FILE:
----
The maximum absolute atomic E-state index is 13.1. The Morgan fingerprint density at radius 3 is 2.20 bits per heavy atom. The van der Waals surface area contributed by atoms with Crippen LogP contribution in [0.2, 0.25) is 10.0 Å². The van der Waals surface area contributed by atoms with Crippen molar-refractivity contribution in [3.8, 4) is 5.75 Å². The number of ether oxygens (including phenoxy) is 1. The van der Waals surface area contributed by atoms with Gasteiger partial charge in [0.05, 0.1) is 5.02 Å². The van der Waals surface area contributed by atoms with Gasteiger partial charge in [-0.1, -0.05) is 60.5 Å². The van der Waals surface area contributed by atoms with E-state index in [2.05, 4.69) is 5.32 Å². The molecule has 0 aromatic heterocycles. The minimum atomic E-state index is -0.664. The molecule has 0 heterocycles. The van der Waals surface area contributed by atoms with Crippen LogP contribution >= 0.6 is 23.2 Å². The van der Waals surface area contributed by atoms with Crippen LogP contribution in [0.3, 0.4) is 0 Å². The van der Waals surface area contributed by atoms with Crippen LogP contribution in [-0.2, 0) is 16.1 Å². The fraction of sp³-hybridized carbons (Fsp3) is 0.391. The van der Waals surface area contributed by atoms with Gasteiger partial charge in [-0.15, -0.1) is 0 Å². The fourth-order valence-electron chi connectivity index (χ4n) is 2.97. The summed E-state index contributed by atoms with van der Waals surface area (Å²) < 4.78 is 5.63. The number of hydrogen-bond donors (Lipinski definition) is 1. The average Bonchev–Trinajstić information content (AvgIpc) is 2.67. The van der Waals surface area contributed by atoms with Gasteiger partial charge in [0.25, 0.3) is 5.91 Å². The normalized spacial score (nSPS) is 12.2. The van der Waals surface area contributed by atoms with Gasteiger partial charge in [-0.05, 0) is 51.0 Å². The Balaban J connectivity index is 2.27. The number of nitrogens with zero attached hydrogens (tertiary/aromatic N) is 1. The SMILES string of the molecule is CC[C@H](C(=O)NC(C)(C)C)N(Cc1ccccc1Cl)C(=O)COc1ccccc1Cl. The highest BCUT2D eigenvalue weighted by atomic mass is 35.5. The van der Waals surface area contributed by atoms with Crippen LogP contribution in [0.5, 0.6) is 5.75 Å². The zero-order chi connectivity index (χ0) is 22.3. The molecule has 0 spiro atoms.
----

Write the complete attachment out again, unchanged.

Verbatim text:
The maximum absolute atomic E-state index is 13.1. The Morgan fingerprint density at radius 3 is 2.20 bits per heavy atom. The van der Waals surface area contributed by atoms with Crippen LogP contribution in [0.2, 0.25) is 10.0 Å². The van der Waals surface area contributed by atoms with Crippen molar-refractivity contribution in [3.8, 4) is 5.75 Å². The number of ether oxygens (including phenoxy) is 1. The van der Waals surface area contributed by atoms with Gasteiger partial charge in [0.05, 0.1) is 5.02 Å². The van der Waals surface area contributed by atoms with Gasteiger partial charge in [-0.1, -0.05) is 60.5 Å². The van der Waals surface area contributed by atoms with E-state index in [2.05, 4.69) is 5.32 Å². The molecule has 0 aromatic heterocycles. The minimum atomic E-state index is -0.664. The molecule has 0 heterocycles. The van der Waals surface area contributed by atoms with Crippen LogP contribution >= 0.6 is 23.2 Å². The van der Waals surface area contributed by atoms with Crippen LogP contribution in [0.3, 0.4) is 0 Å². The van der Waals surface area contributed by atoms with Crippen LogP contribution in [-0.2, 0) is 16.1 Å². The fraction of sp³-hybridized carbons (Fsp3) is 0.391. The van der Waals surface area contributed by atoms with Gasteiger partial charge in [-0.15, -0.1) is 0 Å². The fourth-order valence-electron chi connectivity index (χ4n) is 2.97. The summed E-state index contributed by atoms with van der Waals surface area (Å²) < 4.78 is 5.63. The number of hydrogen-bond donors (Lipinski definition) is 1. The average Bonchev–Trinajstić information content (AvgIpc) is 2.67. The van der Waals surface area contributed by atoms with Gasteiger partial charge in [0.25, 0.3) is 5.91 Å². The normalized spacial score (nSPS) is 12.2. The van der Waals surface area contributed by atoms with Gasteiger partial charge in [-0.05, 0) is 51.0 Å². The Balaban J connectivity index is 2.27. The number of nitrogens with zero attached hydrogens (tertiary/aromatic N) is 1. The SMILES string of the molecule is CC[C@H](C(=O)NC(C)(C)C)N(Cc1ccccc1Cl)C(=O)COc1ccccc1Cl. The highest BCUT2D eigenvalue weighted by atomic mass is 35.5. The van der Waals surface area contributed by atoms with Crippen LogP contribution in [0.5, 0.6) is 5.75 Å². The zero-order chi connectivity index (χ0) is 22.3. The molecule has 0 spiro atoms.